The author’s father was a physics and earth science teacher who encouraged her play in the laboratory, and her mother was a student of English literature who nurtured her love of reading. Both of these early influences engrossingly combine in this adroit story of a dedication to science. Jahren’s journey from struggling student to struggling scientist has the narrative tension of a novel and characters she imbues with real depth. The heroes in this tale are the plants that the author studies, and throughout, she employs her facility with words to engage her readers. We learn much along the way—e.g., how the willow tree clones itself, the courage of a seed’s first root, the symbiotic relationship between trees and fungi, and the airborne signals used by trees in their ongoing war against insects. Trees are of key interest to Jahren, and at times she waxes poetic: “Each beginning is the end of a waiting. We are each given exactly one chance to be. Each of us is both impossible and inevitable. Every replete tree was first a seed that waited.” The author draws many parallels between her subjects and herself. This is her story, after all, and we are engaged beyond expectation as she relates her struggle in building and running laboratory after laboratory at the universities that have employed her. Present throughout is her lab partner, a disaffected genius named Bill, whom she recruited when she was a graduate student at Berkeley and with whom she’s worked ever since. The author’s tenacity, hope, and gratitude are all evident as she and Bill chase the sweetness of discovery in the face of the harsh economic realities of the research scientist.

Jahren transcends both memoir and science writing in this literary fusion of both genres.

Pub Date: April 5, 2016

ISBN: 978-1-101-87493-6

Page Count: 336

Publisher: Knopf

Review Posted Online: Jan. 5, 2016

Kirkus Reviews Issue: Jan. 15, 2016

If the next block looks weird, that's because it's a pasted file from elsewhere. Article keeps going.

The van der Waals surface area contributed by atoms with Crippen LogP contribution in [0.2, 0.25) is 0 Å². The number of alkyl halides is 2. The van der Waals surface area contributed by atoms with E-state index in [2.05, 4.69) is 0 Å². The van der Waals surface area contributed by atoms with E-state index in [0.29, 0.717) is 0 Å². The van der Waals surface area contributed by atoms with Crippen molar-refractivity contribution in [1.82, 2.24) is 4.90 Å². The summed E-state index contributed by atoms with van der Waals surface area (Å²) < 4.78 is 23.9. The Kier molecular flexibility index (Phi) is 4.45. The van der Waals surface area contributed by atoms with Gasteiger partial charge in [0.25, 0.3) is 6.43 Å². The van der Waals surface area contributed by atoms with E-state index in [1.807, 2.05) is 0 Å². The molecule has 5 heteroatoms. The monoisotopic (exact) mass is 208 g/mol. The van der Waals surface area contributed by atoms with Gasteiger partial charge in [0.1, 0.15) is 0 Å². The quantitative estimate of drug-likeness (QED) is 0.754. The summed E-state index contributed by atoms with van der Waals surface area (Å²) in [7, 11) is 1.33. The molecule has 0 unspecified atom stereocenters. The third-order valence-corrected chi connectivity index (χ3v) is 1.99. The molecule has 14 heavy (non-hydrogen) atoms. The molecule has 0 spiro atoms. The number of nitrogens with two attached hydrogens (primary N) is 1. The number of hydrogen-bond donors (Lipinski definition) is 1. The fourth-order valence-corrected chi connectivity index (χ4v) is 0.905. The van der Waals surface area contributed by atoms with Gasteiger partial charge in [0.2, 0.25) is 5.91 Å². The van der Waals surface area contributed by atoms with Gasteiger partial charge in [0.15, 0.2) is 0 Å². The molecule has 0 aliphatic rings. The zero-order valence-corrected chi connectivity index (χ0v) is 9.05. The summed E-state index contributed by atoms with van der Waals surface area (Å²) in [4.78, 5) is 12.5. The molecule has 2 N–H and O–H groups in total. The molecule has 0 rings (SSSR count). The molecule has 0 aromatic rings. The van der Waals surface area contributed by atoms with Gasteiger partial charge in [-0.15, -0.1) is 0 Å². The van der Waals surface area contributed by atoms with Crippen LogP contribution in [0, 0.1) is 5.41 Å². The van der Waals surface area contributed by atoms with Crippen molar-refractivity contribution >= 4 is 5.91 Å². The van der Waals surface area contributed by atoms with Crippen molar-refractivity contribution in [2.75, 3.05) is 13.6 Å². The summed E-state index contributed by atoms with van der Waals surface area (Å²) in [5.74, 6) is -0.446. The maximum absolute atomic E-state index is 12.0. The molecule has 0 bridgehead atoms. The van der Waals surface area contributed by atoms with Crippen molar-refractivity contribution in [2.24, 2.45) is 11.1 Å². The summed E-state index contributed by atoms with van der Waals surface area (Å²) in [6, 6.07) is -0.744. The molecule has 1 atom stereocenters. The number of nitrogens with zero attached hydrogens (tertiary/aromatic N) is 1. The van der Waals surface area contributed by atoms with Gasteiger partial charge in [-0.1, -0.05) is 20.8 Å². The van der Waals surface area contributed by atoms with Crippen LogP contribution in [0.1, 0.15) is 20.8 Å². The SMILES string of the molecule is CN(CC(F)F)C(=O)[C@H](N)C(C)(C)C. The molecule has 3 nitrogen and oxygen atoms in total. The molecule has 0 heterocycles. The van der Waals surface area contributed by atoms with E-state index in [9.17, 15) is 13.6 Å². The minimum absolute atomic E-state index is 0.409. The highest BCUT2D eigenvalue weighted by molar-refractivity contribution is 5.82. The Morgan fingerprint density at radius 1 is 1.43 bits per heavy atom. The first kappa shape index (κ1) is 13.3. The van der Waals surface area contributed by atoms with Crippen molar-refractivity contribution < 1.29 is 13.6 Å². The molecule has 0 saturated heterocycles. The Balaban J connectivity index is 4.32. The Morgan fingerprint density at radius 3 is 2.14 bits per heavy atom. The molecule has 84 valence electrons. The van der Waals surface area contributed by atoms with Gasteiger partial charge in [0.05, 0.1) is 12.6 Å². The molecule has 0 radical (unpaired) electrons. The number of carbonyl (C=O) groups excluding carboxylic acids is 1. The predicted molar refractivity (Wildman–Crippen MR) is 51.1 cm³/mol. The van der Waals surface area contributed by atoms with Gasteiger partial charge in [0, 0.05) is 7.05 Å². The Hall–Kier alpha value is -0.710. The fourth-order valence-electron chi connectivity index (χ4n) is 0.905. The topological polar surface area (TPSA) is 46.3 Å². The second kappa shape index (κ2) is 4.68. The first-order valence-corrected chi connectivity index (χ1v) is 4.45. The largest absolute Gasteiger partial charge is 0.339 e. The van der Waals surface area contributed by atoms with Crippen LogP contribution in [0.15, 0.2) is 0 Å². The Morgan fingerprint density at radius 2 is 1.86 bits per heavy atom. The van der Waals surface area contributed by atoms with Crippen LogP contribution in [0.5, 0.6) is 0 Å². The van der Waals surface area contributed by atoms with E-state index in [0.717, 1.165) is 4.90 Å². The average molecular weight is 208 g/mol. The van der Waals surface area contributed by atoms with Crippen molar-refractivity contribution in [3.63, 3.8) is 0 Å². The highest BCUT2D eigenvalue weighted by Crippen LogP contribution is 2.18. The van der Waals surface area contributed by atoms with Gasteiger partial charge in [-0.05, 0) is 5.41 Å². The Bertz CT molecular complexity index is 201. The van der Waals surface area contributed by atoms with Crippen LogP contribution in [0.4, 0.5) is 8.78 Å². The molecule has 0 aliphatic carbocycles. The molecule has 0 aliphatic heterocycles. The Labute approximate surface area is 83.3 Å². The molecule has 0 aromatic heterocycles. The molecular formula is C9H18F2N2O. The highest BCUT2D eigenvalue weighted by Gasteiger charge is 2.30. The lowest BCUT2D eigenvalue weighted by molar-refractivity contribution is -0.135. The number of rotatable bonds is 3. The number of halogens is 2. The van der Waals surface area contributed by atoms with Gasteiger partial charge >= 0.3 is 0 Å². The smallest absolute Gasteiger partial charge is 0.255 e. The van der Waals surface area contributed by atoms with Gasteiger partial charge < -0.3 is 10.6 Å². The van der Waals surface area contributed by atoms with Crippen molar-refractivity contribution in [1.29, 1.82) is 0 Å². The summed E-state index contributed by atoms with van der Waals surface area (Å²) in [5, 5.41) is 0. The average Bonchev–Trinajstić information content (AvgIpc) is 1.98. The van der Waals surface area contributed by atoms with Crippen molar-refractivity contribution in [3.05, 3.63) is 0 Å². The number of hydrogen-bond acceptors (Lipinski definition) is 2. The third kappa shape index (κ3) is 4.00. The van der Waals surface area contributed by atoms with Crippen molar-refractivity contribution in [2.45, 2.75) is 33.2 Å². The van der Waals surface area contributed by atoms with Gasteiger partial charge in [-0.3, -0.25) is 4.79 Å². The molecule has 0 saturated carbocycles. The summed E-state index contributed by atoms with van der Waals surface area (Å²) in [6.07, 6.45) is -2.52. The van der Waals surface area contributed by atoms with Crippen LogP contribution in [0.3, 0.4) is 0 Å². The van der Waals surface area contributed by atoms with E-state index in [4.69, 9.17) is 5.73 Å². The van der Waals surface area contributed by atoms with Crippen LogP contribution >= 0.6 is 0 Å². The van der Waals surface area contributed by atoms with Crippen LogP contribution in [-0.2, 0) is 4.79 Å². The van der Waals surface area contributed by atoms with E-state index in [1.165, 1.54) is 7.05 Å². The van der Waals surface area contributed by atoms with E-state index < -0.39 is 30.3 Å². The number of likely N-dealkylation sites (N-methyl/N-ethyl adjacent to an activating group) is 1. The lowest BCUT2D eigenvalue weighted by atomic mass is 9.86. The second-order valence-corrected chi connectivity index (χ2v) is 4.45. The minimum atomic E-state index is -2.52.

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THE GREAT BRIDGE

THE EPIC STORY OF THE BUILDING OF THE BROOKLYN BRIDGE

It took 14 years to build and it cost 15 million dollars and the lives of 20 workmen. Like the Atlantic cable and the Suez Canal it was a gigantic embodiment in steel and concrete of the Age of Enterprise. McCullough's outsized biography of the bridge attempts to capture in one majestic sweep the full glory of the achievement but the story sags mightily in the middle. True, the Roeblings, father and son who served successively as Chief Engineer, are cast in a heroic mold. True, too, the vital statistics of the bridge are formidable. But despite diligent efforts by the author the details of the construction work — from sinking the caissons, to underground blasting, stringing of cables and pouring of cement — will crush the determination of all but the most indomitable reader. To make matters worse, McCullough dutifully struggles through the administrative history of the Brooklyn Bridge Company which financed and contracted for the project with the help of the Tweed Machine and various Brooklyn bosses who profited handsomely amid continuous allegations of kickbacks and mismanagement of funds. He succeeds in evoking the venality and crass materialism of the epoch but once again the details — like the 3,515 miles of steel wire in each cable — are tiresome and ultimately entangling. Workmanlike and thorough though it is, McCullough's history of the bridge has more bulk than stature.

Pub Date: Oct. 1, 1972

ISBN: 0743217373

Page Count: 652

Publisher: Simon & Schuster

Review Posted Online: Oct. 12, 2011

Kirkus Reviews Issue: Oct. 1, 1972